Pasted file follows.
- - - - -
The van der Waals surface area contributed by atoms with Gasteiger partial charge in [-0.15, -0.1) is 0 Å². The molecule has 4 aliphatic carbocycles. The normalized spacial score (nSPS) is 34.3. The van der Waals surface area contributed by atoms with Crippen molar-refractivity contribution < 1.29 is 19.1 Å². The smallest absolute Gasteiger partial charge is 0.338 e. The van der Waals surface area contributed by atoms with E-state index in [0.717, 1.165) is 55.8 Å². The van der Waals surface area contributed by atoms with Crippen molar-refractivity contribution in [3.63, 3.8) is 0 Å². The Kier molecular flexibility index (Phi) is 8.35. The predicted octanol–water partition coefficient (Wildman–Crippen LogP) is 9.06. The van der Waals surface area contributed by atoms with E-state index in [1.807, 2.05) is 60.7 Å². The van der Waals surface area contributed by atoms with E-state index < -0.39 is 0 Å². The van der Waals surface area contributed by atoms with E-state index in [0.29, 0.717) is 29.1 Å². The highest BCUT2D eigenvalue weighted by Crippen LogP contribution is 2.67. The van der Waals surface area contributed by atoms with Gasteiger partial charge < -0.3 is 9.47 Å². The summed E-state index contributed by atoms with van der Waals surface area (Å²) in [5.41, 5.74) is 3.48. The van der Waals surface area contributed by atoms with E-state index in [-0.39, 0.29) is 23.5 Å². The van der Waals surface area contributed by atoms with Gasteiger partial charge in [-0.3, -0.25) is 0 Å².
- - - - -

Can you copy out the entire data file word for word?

The van der Waals surface area contributed by atoms with Gasteiger partial charge in [-0.15, -0.1) is 0 Å². The molecule has 4 aliphatic carbocycles. The normalized spacial score (nSPS) is 34.3. The van der Waals surface area contributed by atoms with Crippen molar-refractivity contribution < 1.29 is 19.1 Å². The smallest absolute Gasteiger partial charge is 0.338 e. The van der Waals surface area contributed by atoms with E-state index in [0.717, 1.165) is 55.8 Å². The van der Waals surface area contributed by atoms with Crippen molar-refractivity contribution in [3.63, 3.8) is 0 Å². The Kier molecular flexibility index (Phi) is 8.35. The predicted octanol–water partition coefficient (Wildman–Crippen LogP) is 9.06. The van der Waals surface area contributed by atoms with E-state index in [1.807, 2.05) is 60.7 Å². The van der Waals surface area contributed by atoms with E-state index < -0.39 is 0 Å². The van der Waals surface area contributed by atoms with E-state index in [0.29, 0.717) is 29.1 Å². The highest BCUT2D eigenvalue weighted by Crippen LogP contribution is 2.67. The van der Waals surface area contributed by atoms with Gasteiger partial charge < -0.3 is 9.47 Å². The summed E-state index contributed by atoms with van der Waals surface area (Å²) in [5.41, 5.74) is 3.48. The van der Waals surface area contributed by atoms with E-state index in [-0.39, 0.29) is 23.5 Å². The van der Waals surface area contributed by atoms with Gasteiger partial charge in [-0.3, -0.25) is 0 Å².